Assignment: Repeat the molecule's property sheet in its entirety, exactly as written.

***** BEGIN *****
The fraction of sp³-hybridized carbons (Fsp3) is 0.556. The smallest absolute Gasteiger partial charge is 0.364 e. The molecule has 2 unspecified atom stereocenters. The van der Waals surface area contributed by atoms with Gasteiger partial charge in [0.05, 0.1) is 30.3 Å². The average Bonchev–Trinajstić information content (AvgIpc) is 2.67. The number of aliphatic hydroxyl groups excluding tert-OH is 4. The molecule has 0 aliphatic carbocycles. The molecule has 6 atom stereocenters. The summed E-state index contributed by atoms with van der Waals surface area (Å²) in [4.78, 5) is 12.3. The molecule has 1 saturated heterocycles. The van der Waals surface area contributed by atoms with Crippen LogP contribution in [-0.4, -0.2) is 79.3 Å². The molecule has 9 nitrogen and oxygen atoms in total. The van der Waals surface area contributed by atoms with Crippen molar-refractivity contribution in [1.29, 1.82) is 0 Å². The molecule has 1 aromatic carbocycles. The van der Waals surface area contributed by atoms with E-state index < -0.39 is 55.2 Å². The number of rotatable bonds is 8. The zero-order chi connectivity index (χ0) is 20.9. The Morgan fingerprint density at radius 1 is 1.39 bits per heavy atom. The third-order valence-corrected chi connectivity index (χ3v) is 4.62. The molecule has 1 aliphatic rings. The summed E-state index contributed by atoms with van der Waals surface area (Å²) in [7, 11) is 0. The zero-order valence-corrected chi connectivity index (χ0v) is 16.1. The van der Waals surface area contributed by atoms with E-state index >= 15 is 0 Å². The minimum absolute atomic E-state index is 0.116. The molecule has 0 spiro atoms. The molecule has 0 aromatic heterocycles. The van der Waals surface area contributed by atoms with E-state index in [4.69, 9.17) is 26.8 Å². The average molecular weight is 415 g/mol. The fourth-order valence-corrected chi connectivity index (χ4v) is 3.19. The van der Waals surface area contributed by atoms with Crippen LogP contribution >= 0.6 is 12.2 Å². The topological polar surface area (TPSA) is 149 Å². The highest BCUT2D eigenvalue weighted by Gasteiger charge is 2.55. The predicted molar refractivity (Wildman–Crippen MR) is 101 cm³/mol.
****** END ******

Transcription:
The fraction of sp³-hybridized carbons (Fsp3) is 0.556. The smallest absolute Gasteiger partial charge is 0.364 e. The molecule has 2 unspecified atom stereocenters. The van der Waals surface area contributed by atoms with Gasteiger partial charge in [0.05, 0.1) is 30.3 Å². The average Bonchev–Trinajstić information content (AvgIpc) is 2.67. The number of aliphatic hydroxyl groups excluding tert-OH is 4. The molecule has 0 aliphatic carbocycles. The molecule has 6 atom stereocenters. The summed E-state index contributed by atoms with van der Waals surface area (Å²) in [4.78, 5) is 12.3. The molecule has 1 saturated heterocycles. The van der Waals surface area contributed by atoms with Crippen LogP contribution in [-0.4, -0.2) is 79.3 Å². The molecule has 9 nitrogen and oxygen atoms in total. The van der Waals surface area contributed by atoms with Crippen molar-refractivity contribution in [1.29, 1.82) is 0 Å². The molecule has 1 aromatic carbocycles. The van der Waals surface area contributed by atoms with E-state index < -0.39 is 55.2 Å². The number of rotatable bonds is 8. The zero-order chi connectivity index (χ0) is 20.9. The Morgan fingerprint density at radius 1 is 1.39 bits per heavy atom. The third-order valence-corrected chi connectivity index (χ3v) is 4.62. The molecule has 1 aliphatic rings. The summed E-state index contributed by atoms with van der Waals surface area (Å²) in [7, 11) is 0. The zero-order valence-corrected chi connectivity index (χ0v) is 16.1. The van der Waals surface area contributed by atoms with E-state index >= 15 is 0 Å². The minimum absolute atomic E-state index is 0.116. The molecule has 0 spiro atoms. The molecule has 0 aromatic heterocycles. The van der Waals surface area contributed by atoms with E-state index in [4.69, 9.17) is 26.8 Å². The average molecular weight is 415 g/mol. The fourth-order valence-corrected chi connectivity index (χ4v) is 3.19. The van der Waals surface area contributed by atoms with Crippen LogP contribution >= 0.6 is 12.2 Å². The topological polar surface area (TPSA) is 149 Å². The highest BCUT2D eigenvalue weighted by Gasteiger charge is 2.55. The predicted molar refractivity (Wildman–Crippen MR) is 101 cm³/mol.